419to be mangled. The mangling scheme is closely based on the Itanium \CC ABI,\footnote{\url{https://itanium-cxx-abi.github.io/cxx-abi/abi.html}, Section 5.1} while
421by type. Naming conflicts are handled by mangled names; lookup by name returns a list of
422declarations with the same literal identifier name.
423
424\begin{C++}
429\end{C++}
430Adds a tag type declaration to the symbol table.
431\begin{C++}
433\end{C++}
434Adds a typedef alias to the symbol table.
435
436\textbf{C Incompatibility Note}: Since Cforall allows using struct, union and enum type names
437without the keywords, typedef names and tag type names cannot be disambiguated by
438syntax rules. Currently the compiler puts them together and disallows collision. The
439following program is valid C but not valid Cforall:
440\begin{C++}
441struct A {};
442typedef int A;
443// gcc: ok, cfa: Cannot redefine typedef A
444\end{C++}
445In actual practices however, such usage is extremely rare, and typedef struct A A; is
446not considered an error, but silently discarded. Therefore, we expect this change to have
447minimal impact on existing C programs.
448Meanwhile, the following program is allowed in Cforall:
449\begin{C++}
450typedef int A;
451void A();
452// gcc: A redeclared as different kind of symbol, cfa: ok
453\end{C++}
454
455\subsection{Type Environment and Unification}
456
457The core of parametric type resolution algorithm.
458Type Environment organizes type parameters in \textbf{equivalent classes} and maps them to
459actual types. Unification is the algorithm that takes two (possibly parametric) types and
460parameter mappings and attempts to produce a common type by matching the type
461environments.
462
463The unification algorithm is recursive in nature and runs in two different modes internally:
464\begin{itemize}
465\item
466\textbf{Exact} unification mode requires equivalent parameters to match perfectly;
467\item
468\textbf{Inexact} unification mode allows equivalent parameters to be converted to a
469common type.
470\end{itemize}
471For a pair of matching parameters (actually, their equivalent classes), if either side is open
472(not bound to a concrete type yet), they are simply combined.
473
474Within inexact mode, types are allowed to differ on their cv-qualifiers; additionally, if a
475type never appear either in parameter list or as the base type of a pointer, it may also be
476widened (i.e. safely converted). As Cforall currently does not implement subclassing similar
477to object-oriented languages, widening conversions are on primitive types only, for
478example the conversion from int to long.
479
480The need for two unification modes come from the fact that parametric types are
481considered compatible only if all parameters are exactly the same (not just compatible).
482Pointer types also behaves similarly; in fact, they may be viewed as a primitive kind of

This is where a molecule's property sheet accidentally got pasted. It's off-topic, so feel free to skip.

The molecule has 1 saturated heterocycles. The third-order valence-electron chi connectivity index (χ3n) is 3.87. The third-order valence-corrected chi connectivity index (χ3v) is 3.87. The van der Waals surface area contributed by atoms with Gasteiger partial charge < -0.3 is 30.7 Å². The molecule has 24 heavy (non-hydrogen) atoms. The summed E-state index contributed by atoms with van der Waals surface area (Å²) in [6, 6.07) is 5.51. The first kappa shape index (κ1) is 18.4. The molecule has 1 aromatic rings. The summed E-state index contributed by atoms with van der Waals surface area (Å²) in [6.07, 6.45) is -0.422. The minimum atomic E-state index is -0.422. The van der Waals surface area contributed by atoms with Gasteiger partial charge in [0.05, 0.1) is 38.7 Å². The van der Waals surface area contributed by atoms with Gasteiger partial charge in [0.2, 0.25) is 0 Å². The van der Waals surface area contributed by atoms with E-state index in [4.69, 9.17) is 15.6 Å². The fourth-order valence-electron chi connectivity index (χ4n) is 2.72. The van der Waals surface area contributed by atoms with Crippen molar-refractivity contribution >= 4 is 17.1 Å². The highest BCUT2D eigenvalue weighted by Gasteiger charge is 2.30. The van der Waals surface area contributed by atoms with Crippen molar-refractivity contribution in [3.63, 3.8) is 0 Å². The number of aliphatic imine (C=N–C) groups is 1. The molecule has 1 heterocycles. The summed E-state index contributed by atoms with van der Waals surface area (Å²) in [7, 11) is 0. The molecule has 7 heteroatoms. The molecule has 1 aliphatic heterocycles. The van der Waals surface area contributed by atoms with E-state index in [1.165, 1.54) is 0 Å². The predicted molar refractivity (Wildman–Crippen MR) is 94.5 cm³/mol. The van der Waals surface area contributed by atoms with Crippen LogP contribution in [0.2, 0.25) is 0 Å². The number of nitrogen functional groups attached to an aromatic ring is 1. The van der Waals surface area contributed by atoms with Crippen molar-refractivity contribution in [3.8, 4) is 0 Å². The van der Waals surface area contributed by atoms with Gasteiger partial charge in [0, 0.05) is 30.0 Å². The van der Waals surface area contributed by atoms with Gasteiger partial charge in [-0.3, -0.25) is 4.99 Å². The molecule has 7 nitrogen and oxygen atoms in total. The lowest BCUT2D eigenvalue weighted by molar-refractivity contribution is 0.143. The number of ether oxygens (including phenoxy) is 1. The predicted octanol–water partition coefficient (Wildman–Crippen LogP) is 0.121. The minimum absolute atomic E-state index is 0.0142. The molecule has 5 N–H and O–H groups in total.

483parametric types. @int*@ and @long*@ are different types, just like @vector(int)@ and
484@vector(long)@ are, for the parametric type @vector(T)@.
485
486The resolver should use the following `@public@'' functions:\footnote{
487Actual code also tracks assertions on type parameters; those extra arguments are omitted here for
488conciseness.}
489
490
491\subsubsection{Source: ResolvExpr/Unify.cc}
492
493\begin{C++}
494bool unify(const Type *type1, const Type *type2, TypeEnvironment &env,
495OpenVarSet &openVars, const SymbolTable &symtab, Type *&commonType)
496\end{C++}
497Attempts to unify @type1@ and @type2@ with current type environment.
498
499If operation succeeds, @env@ is modified by combining the equivalence classes of matching
500parameters in @type1@ and @type2@, and their common type is written to commonType.
501
502If operation fails, returns false.
503\begin{C++}
504bool typesCompatible(const Type * type1, const Type * type2, const
505SymbolTable &symtab, const TypeEnvironment &env)
506bool typesCompatibleIgnoreQualifiers(const Type * type1, const Type *
507type2, const SymbolTable &symtab, const TypeEnvironment &env)
508\end{C++}
509
510Determines if type1 and type2 can possibly be the same type. The second version ignores
511the outermost cv-qualifiers if present.\footnote{
512In const \lstinline@int * const@, only the second \lstinline@const@ is ignored.}
513
514The call has no side effect.
515
516\NOTE: No attempts are made to widen the types (exact unification is used), although the
517function names may suggest otherwise. E.g. @typesCompatible(int, long)@ returns false.
518
519
520\subsection{Expression Resolution}
521
522The design of the current version of expression resolver is outlined in the Ph.D. Thesis from
523Aaron Moss~\cite{Moss19}.
524
525A summary of the resolver algorithm for each expression type is presented below.
526
527All overloadable operators are modelled as function calls. For a function call,
528interpretations of the function and arguments are found recursively. Then the following
529steps produce a filtered list of valid interpretations:
530\begin{enumerate}
531\item
532From all possible combinations of interpretations of the function and arguments,